If you are like us, you probably struggle with keeping all of your class information, activities and handouts organized. You probably spend a good deal of time preparing for class each week and wish there was an easier way. We have some tips to help you streamline your preparation and save yourself time.
Write Your Lesson Plans
Whether you are a season childbirth educator or a newbie, it is important to have up-to-date lesson plans to help you stay organized, evaluate your course content and keep on task. Be sure to write up detailed lesson plans for each class in your course series. Your lesson plans should include:
- List of topics you will discuss
- Key points for each topic
- Time each topic should take
- Visual aids, handout and activities you'll use
When you are first starting out, you may find it helpful to write word for word what you would like to say and then practice the timing and flow. More experienced educators probably just need a bullet point or two for each topic. Having all of this information in an electronic format will make it easier to make changes to the class as you get feedback and gain experience. You can print a copy and use it as a reference during class to help keep you on task, but it is often better to “wing it” rather than read word for word from your lesson plans. If you are struggling with creating your lesson plans, we can help. We include sample lesson plans and tips for creating your own lesson plans in our Childbirth Curriculum.
Here is an example of a class lesson plan:
Organize Each Class with Files
If you haven’t done so already, create names for each class in your series/course. It could be simple, such as “week 1”, “week 2”, and “week 3” or more descriptive, such as “Healthy Pregnancy”, “Stages of Labor” and “Breastfeeding.” This will make it easier to find and organize your course materials. Create a folder on your computer for each class and/or label a file folder, binder tabs, box or other filing device with each class name. In each folder, add the class handouts, activities, and descriptive lesson plans that you will use for that week.
Choose Your Handouts Carefully
Often Educators purchase, create or find free handouts online that they give to their students. When well written and designed, these resources can be a great supplement to your course. To save time, purchase enough copies for several courses, paper clip them together and put them in the appropriate class folder. Create a master list of handouts you use by class and review your inventory every few months to ensure you do not run out.
Be sure to follow copyright permissions for the materials you use. Handouts you purchase are typically copyright protected and often can not be photocopied. “Copyright is a form of legal protection automatically provided to the authors of ‘original works of authorship,’ including literary, dramatic, musical, and artistic works.” Unless permission for copying and distributing is explicitly given, you are infringing on the copyright owner’s rights by copying and distributing their work and you could get into legal trouble. If permission is given, the document or website often includes a clause such as “You may copy and distribute this document, but may not alter it’s content.” If in doubt, contact the owner to ask permission or find a different resource to use.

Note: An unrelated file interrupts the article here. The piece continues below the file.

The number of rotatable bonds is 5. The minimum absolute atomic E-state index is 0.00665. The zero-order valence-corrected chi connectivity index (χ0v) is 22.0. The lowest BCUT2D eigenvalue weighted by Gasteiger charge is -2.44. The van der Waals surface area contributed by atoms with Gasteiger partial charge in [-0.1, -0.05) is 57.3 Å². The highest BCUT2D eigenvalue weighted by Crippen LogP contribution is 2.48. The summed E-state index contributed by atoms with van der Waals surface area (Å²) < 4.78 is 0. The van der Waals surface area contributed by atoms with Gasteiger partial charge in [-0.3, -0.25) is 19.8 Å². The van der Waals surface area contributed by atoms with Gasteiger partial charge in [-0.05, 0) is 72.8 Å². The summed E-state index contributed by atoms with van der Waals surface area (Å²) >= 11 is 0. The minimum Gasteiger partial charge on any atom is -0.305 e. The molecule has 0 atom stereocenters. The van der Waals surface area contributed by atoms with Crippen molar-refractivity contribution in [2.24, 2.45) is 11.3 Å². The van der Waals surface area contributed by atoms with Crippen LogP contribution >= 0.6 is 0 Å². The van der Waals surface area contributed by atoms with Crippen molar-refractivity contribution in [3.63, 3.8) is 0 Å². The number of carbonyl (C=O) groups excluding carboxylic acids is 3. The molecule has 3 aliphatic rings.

Less is More
In the beginning, we were eager to give our students as much information as possible. We would give parents copies of everything we could find related to childbirth education. Then we realized that couples are being bombarded by information (from us, their friends/family and social media, etc.) and what they value most is help boiling it all down. Now we are selective about what we give as handouts, share online or discuss in class. We focus more on helping couples become good decision-makers, rather than overloading them with all of the potential topics they might want to make decisions about and we have less paperwork to to boot! Ask parents for feedback on topics or activities. Then schedule time every few months to review feedback and update your lesson plans to reflect the feedback.
Have a (Good) Website
It is so easy to create a simple, informative website (and be sure to follow our tips for making a useful website). Besides, being a great marketing tool, your website can be a hub of communication with your students outside of class (and/or use social media in the same manner). Create a webpage or a social media group and post weekly reminders, homework, resources or other information you want to share. Students can check in to learn more about topics you discuss in class and it will save you a ton of time. It will also save paper and allow the students to choose the content they wish to read.
Every 3 to 6 months, it is wise to go through your folders, clear out the unused materials, and delete or modify content that is no longer useful or is outdated. It feels great to have an organized system for classes and it will save you a ton of time and energy.
We would love to hear your tips for staying organized. Leave a comment below!
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